5. My kids are living and learning in the real world. There comes a point when you get it. A point when you stop worrying about whether or not your kids are learning, looking for “teachable moments” and when the line between living and learning is no longer blurred because it does not even exist.

Living and learning this way means there is context to everything. Learning is authentic, desired, and natural. Learning happens all the time.

In any given day, my kids interact with: neighbors, grocery store clerks, attendants at; museums, movie theaters, and jump places, their friends, friends’ parents, maintenance personnel, co-workers, spouses co-workers, bell hops, mechanics, front desk clerks, life-guards, electricians, bankers, installation personnel, salespeople, activists, protestors, scientists, botanists, snowblowers, realtors, entrepreneurs, aunts, uncles, grandparents (okay, I have to stop, because I think I could easily go on for 3,000 more words).

These interactions are all out in the real world. Nothing is extracted or isolated away from the experiences that put learning into context. Everything connects.

My kids are learning about real life from real people. Whether that’s chemistry or science at museums/classes, or leveling up with friends, the conversations and learning that happens every day could never be replicated in a non real world setting.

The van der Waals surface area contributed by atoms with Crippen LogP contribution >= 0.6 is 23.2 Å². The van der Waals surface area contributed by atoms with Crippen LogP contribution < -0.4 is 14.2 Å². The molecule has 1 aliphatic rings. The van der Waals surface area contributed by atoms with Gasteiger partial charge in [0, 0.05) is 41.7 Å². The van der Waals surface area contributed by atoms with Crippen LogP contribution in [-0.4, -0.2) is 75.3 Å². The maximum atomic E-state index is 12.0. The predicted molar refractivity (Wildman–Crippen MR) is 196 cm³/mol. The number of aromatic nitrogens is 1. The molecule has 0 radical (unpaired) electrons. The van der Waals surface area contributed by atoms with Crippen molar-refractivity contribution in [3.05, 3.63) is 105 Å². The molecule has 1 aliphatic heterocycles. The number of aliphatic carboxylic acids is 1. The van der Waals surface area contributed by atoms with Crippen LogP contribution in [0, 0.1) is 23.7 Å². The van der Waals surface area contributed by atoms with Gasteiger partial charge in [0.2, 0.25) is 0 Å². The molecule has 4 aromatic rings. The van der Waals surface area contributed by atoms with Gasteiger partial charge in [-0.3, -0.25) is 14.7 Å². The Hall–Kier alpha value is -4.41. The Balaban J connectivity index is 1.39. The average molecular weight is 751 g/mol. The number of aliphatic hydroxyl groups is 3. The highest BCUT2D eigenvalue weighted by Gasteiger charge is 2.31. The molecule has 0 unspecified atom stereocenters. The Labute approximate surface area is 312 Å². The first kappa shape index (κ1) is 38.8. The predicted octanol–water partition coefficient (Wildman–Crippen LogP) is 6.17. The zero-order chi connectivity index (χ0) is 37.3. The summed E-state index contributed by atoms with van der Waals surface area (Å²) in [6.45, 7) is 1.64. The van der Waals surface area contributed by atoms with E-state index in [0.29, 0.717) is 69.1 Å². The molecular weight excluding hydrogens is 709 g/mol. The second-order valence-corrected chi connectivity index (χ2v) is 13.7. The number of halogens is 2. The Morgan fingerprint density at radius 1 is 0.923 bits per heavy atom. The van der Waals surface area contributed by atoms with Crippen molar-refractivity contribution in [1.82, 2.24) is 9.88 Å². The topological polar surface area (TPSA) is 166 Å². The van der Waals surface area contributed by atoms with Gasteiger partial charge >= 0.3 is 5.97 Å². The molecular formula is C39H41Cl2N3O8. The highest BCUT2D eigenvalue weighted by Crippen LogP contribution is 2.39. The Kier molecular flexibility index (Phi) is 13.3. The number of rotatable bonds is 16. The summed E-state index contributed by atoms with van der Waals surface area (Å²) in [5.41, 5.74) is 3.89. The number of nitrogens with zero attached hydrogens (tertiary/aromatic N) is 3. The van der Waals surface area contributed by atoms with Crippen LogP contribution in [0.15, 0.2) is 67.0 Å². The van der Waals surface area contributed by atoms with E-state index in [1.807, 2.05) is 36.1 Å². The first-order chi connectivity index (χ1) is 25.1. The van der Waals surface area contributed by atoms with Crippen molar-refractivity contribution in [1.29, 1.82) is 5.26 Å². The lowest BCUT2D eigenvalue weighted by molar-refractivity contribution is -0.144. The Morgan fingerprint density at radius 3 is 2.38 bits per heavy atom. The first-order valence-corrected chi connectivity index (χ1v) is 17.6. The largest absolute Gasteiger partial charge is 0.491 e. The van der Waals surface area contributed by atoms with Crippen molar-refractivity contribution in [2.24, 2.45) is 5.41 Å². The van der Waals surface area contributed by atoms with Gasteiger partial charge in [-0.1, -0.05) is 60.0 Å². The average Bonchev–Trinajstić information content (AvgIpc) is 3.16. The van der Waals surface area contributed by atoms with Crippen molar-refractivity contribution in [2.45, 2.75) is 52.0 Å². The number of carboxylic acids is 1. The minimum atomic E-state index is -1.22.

There are so many things I love about the Unschooling life. It’s beautiful and so much more peaceful than I ever could have imagined. Instead of fighting about homework, we are watching a documentary about a man who escaped Vietnam and is now a Chief Engineer at Lockheed Martin (or watching Modern Family) and snuggling. Instead of shoving everyone off to bed so that they are slightly less sleep deprived, bedtime is peaceful (mostly) and everyone gets the sleep their body needs.

This is not to say our home is a picture of peace all the time- I am still learning how to live respectfully with my children and get over my own stuff… the stuff that makes me unkind to my kids. 

There are so many wonderful things about Unschooling. My favorite is that I get to know my kids for who they truly are, instead of who I would have forced them to be- but I think that is a post for another time.

What do you love about Unschooling?

Wondering what Unschooling is? Here are a couple of resources:



2 Replies to “5 Reasons I Love Unschooling”

  1. I can echo all of this, including working on my own stuff! Today my kids built forts in our backyard, played together outside for hours because they had no where they had to be and it was beautiful out. When the rain and cold came back I was thankful they chose to go outside first and that they could chose!

    • Oh my goodness, yes! I just shared with someone today that the biggest part of real unschooling is working through our own stuff. In fact, it really has nothing to do with our kids- the work I mean.

      Sounds like a beautiful day. Here’s to choices 🙂